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Explanation of the Income Statement

By: , dated January 25th, 2013

The income statement (sometimes called the profit-and-loss statement or P&L) is the first financial statement that you’ll find in the annual report. It shows the revenue, expenses and profit for the company during the past year. You can use the income statement to figure out cash flow, profit margins, and other financial metrics for the business. Most importantly, though, the income statement contains the proverbial bottom line: profits.

You should be careful when looking at the income statement since companies can sometimes engage in gymnastics with their accounting methods. The statements are audited by outside firms, however, so there should be footnotes or other markers whenever anything deviates from standard accounting practices. The following list will teach you how to read an income statement and use the information from them to make some simple calculations regarding the firm’s operations.

  • Revenues: The revenue section will tell you how much money the company took in for a specified period of time. Sometimes companies will break down revenues according to business sector or geographic region, but usually there will just be one number. Some companies, especially retailers and manufacturers, use the term sales instead of revenues, but it’s the same idea.
  • Expenses: The expense section will show you how the company spent its money. Companies spend their money on a lot of different activities, so this section is usually broken down into specific sub-sections. You might see expenses such as the following:
    • Cost of Sales: This number includes expenses directly associated with creating revenue, such as labor and materials.
    • Operating Expenses: This number includes activities such as marketing, research and development, and administration. It usually also includes depreciation expenses and any special non-recurring charges.
    • Interest Expenses: This figure includes all the interest the company paid out on its bonds (if any) and/or long-term debt.
    • Taxes: The amount of money paid in taxes by the firm.
    • Extraordinary Expenses: This figure shows any unusual or one-time charges that the firm must pay (e.g. a lawsuit settlement).
  • Profit: The profit section of the income report is the part to which investors pay the most attention. It shows whether the company made money or lost money. It usually includes these specific sections:
    • Net Income: This is the company’s bottom-line profit after all expenses and revenues have been accounted for. If this number is positive, then the company turned a profit for the period. If it’s negative, then the company suffered a loss.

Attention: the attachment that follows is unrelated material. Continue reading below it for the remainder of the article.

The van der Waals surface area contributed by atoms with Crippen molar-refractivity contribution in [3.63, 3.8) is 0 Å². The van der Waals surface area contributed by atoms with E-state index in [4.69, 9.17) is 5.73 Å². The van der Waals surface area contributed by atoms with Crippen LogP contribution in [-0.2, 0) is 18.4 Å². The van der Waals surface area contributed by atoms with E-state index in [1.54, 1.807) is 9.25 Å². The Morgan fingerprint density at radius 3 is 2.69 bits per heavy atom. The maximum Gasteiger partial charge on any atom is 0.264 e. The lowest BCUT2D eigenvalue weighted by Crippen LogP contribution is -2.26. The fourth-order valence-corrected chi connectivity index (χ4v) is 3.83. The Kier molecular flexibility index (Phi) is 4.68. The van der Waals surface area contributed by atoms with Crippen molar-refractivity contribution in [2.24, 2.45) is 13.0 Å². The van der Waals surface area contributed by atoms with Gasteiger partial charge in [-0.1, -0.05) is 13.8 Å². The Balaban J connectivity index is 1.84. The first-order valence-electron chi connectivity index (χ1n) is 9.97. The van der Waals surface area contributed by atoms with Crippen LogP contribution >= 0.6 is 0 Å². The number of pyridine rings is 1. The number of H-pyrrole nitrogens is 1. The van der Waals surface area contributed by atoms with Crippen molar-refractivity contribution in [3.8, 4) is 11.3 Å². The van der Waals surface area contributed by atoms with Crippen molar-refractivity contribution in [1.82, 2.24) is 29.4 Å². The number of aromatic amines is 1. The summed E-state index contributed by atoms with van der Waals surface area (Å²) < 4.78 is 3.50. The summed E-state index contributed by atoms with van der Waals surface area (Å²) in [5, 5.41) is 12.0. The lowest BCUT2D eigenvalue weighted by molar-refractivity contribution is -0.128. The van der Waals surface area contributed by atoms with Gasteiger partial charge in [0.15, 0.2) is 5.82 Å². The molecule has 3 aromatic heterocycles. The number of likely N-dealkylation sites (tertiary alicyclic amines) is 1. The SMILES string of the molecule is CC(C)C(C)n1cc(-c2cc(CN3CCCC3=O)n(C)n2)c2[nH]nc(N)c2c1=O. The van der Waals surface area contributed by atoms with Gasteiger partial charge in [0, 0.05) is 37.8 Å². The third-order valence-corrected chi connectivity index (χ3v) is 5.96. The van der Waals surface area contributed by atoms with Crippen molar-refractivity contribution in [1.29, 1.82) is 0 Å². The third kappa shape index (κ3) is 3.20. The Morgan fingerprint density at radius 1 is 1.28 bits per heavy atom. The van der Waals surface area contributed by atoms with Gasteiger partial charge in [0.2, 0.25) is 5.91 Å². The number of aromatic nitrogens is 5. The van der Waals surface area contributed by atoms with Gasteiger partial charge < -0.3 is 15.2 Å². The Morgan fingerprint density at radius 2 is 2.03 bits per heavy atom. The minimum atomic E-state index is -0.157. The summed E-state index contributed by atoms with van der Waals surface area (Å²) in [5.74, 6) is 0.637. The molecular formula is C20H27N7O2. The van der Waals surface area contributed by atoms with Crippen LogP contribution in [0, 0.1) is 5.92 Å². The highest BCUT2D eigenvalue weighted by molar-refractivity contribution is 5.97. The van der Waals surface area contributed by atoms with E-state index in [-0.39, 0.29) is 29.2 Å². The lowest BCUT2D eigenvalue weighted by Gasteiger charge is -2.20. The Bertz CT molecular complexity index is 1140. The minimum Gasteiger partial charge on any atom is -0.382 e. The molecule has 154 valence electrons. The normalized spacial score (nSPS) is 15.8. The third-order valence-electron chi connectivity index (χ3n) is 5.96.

• Number of Shares: This is the average number of shares outstanding during the specified time period; it is used primarily in order to calculate earnings per share. Two numbers are usually reported here: basic shares and diluted shares. Basic shares include only actual shares of stock outstanding, whereas diluted shares include any securities that could possibly turn into stock (such as convertible bonds or stock options).
    • Earnings Per Share: This number is calculated by taking netincome and dividing by the number of shares (both basic and diluted, so there are two earnings per share figures).
  • Margins: You can find out how much a company is really earning from its revenues on the income sheet by calculating its margins, which are earnings expressed as a percentage of sales. Here are a few margins that you might find useful:
    • Gross Margins will tell you how much a company earns taking into consideration the costs that it incurs for producing its products and/or services. In other words, gross margin is equal to gross income divided by net sales, and is expressed as a percentage. Gross margin is a good indication of how profitable a company is at the most fundamental level. Companies with high gross margins will have a lot of money left over to spend on other business operations, such as research and development or marketing.
    • Net Margins are similar to gross margins, except they take into account all of the expenses associated with the business, including marketing expenses, administrative expenses, etc. (so it is equal to net income divided by net sales). Net margins provide an overall picture for the company; this is what shareholders and investors usually watch most carefully. Low (or negative) net margins might indicate that the company is struggling or is in a competitive industry in which it doesn’t have very much power to dictate its prices.
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